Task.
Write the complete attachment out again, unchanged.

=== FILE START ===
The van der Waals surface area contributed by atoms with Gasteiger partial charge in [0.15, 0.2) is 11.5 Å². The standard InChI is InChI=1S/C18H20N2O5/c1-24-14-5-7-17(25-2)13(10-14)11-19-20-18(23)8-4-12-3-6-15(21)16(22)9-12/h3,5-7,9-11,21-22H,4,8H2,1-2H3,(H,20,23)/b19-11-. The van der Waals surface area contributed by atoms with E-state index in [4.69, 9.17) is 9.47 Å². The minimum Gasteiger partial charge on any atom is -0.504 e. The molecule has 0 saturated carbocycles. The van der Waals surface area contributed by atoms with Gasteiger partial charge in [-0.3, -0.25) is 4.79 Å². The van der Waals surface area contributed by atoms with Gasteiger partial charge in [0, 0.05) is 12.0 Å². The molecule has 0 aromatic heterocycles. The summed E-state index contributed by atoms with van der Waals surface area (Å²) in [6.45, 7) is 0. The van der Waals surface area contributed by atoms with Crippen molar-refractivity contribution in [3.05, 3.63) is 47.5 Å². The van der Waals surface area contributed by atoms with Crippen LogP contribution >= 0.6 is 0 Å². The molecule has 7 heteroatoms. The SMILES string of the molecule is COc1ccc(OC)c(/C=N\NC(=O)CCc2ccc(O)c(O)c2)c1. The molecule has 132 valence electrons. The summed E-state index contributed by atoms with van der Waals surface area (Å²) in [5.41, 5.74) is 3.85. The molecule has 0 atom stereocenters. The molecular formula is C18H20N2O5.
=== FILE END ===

The van der Waals surface area contributed by atoms with Gasteiger partial charge in [0.15, 0.2) is 11.5 Å². The standard InChI is InChI=1S/C18H20N2O5/c1-24-14-5-7-17(25-2)13(10-14)11-19-20-18(23)8-4-12-3-6-15(21)16(22)9-12/h3,5-7,9-11,21-22H,4,8H2,1-2H3,(H,20,23)/b19-11-. The van der Waals surface area contributed by atoms with E-state index in [4.69, 9.17) is 9.47 Å². The minimum Gasteiger partial charge on any atom is -0.504 e. The molecule has 0 saturated carbocycles. The van der Waals surface area contributed by atoms with Gasteiger partial charge in [-0.3, -0.25) is 4.79 Å². The van der Waals surface area contributed by atoms with Gasteiger partial charge in [0, 0.05) is 12.0 Å². The molecule has 0 aromatic heterocycles. The summed E-state index contributed by atoms with van der Waals surface area (Å²) in [6.45, 7) is 0. The van der Waals surface area contributed by atoms with Crippen molar-refractivity contribution in [3.05, 3.63) is 47.5 Å². The van der Waals surface area contributed by atoms with Crippen LogP contribution >= 0.6 is 0 Å². The molecule has 7 heteroatoms. The SMILES string of the molecule is COc1ccc(OC)c(/C=N\NC(=O)CCc2ccc(O)c(O)c2)c1. The molecule has 132 valence electrons. The summed E-state index contributed by atoms with van der Waals surface area (Å²) in [5.41, 5.74) is 3.85. The molecule has 0 atom stereocenters. The molecular formula is C18H20N2O5.